Tue, Dec 11, 2018 - Page 12 News List

Meng’s arrest unnerves Taiwanese firms

By Lisa Wang  /  Staff reporter

The arrest of Huawei Technology Co (華為) chief financial officer Meng Wangzhou (孟晚舟) in Canada has stoked fears of potential risks for Taiwanese companies in Huawei’s supply chain should the incident unravel a ceasefire in the US-China trade war, Jih Sun Securities Investment Consulting Co (日盛投顧) said yesterday.

Meng, the daughter of Huawei founder Ren Zhengfei (任正非), was arrested on Dec. 1 in Vancouver on an extradition warrant issued by the US on allegations that Huawei tried to evade US sanctions on Iran.

The incident could lead to the US banning imports of Huawei products or stricter restrictions on US manufacturers to limit the sale of key components to the Chinese company as was the case with telecommunications equipment supplier ZTE Inc (中興) earlier this year, Jih Sun said in a report.

US technology heavyweights, including Qualcomm Inc, Intel Corp, Broadcom Inc and Micron Technology Inc, supply chips to Huawei, which was last year the world’s No. 5 chip consumer, according to Gartner Inc, Jih Sun said.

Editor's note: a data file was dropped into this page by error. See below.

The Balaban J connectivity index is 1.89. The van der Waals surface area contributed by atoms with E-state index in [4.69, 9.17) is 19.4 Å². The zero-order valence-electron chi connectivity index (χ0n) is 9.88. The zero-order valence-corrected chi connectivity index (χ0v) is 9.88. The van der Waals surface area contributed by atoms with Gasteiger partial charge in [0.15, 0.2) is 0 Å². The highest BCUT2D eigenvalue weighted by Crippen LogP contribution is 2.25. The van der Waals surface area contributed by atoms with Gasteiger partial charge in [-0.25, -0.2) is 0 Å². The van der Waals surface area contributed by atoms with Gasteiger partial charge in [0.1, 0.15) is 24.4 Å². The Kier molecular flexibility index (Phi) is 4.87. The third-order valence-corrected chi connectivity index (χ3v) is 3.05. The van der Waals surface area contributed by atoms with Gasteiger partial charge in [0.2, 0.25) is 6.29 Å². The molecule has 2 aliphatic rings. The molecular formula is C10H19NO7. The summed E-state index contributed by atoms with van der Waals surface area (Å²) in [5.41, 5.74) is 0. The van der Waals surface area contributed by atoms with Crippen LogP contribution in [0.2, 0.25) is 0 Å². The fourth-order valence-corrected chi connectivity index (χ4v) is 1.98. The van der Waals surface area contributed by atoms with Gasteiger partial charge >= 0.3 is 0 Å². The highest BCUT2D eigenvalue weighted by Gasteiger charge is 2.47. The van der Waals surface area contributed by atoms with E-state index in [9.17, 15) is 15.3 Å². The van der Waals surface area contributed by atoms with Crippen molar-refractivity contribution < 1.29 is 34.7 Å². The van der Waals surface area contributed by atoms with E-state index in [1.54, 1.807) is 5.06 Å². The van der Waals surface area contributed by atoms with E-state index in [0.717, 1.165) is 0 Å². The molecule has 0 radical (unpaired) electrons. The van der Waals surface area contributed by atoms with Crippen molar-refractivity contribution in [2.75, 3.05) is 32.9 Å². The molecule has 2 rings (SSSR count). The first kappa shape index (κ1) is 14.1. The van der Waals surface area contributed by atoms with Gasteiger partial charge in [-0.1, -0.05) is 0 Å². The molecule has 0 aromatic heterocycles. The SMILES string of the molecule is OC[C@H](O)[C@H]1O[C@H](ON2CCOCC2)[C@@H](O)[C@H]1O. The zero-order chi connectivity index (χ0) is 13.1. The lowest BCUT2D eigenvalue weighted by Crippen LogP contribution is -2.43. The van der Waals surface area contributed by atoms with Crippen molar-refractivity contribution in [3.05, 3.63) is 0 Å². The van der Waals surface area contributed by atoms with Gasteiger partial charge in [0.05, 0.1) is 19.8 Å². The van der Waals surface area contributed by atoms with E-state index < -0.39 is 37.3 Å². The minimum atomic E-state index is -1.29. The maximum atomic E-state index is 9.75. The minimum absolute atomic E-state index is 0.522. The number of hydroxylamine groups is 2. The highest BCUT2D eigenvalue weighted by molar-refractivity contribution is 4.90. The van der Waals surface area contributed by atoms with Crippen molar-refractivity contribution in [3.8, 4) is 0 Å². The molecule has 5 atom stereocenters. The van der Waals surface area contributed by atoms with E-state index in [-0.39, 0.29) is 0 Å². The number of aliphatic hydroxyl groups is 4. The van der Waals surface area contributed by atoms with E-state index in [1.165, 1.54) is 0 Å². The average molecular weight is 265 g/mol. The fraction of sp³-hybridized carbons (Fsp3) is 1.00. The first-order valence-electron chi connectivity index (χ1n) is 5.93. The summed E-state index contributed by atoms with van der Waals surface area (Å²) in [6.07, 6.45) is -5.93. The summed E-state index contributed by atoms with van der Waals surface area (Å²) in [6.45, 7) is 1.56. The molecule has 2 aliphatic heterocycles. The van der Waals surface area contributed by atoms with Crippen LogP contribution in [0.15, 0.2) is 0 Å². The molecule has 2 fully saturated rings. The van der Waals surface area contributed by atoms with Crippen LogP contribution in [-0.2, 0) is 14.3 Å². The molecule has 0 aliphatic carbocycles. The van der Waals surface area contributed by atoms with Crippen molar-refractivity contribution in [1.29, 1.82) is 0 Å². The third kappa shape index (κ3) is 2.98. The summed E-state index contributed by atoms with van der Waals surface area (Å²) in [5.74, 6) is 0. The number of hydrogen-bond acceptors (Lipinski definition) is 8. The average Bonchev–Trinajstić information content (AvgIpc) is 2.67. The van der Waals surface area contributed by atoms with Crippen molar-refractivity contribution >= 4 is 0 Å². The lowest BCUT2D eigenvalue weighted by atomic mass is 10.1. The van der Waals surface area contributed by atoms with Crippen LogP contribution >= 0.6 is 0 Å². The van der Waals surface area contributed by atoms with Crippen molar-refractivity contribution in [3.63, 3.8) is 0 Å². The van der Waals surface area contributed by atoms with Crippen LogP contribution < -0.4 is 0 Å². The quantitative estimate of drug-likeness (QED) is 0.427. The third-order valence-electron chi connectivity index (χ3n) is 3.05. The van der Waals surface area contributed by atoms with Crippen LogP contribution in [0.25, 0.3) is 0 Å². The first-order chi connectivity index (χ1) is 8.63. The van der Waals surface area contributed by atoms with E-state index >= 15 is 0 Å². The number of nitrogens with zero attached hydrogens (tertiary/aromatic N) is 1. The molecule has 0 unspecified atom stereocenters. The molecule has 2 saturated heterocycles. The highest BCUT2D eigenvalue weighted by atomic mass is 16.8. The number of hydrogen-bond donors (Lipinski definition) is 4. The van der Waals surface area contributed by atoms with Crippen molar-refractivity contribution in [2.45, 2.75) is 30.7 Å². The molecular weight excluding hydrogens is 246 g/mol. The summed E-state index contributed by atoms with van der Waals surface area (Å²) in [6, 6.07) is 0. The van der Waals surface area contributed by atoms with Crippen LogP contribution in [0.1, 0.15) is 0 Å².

Although Huawei has other sources, supply can be scant and might affect its operations and indirectly disrupt its supply chain in Taiwan, Jih Sun said.

Huawei sold more than half of its products to Chinese companies and generated only 6 percent of its revenue in the US, Jih Sun said.

The company has 2,000 suppliers worldwide, with many of them in Taiwan, it added.

“The impact on Taiwan’s supply chain would be more severe if US businesses were barred from supplying electronic components to the Chinese firm,” the report said. “Largan Precision Co (大立光) and Universal Microwave Technology Inc (昇達科技) might see a greater impact, given their bigger revenue exposure.”

Huawei, which is also the world’s third-largest mobile phone maker with a 10 percent market share, accounted for about 15 percent of revenue at Largan, which supplies camera lenses to the Chinese company, Jih Sun said.

About 20 percent of Universal Microwave’s revenue came from Huawei, which buys its telecommunications components, Jih Sun said.

Taiwanese chip designers, such as MediaTek Inc (聯發科), foundry company Taiwan Semiconductor Manufacturing Co (台積電), thermo module maker Asia Vital Components Co (奇鋐) and printed-circuit board manufacturer Unimicron Technology Corp (欣興) all supply products to Huawei, although they have smaller exposures, with revenue contribution of less than 5 or 10 percent, Jih Sun said.

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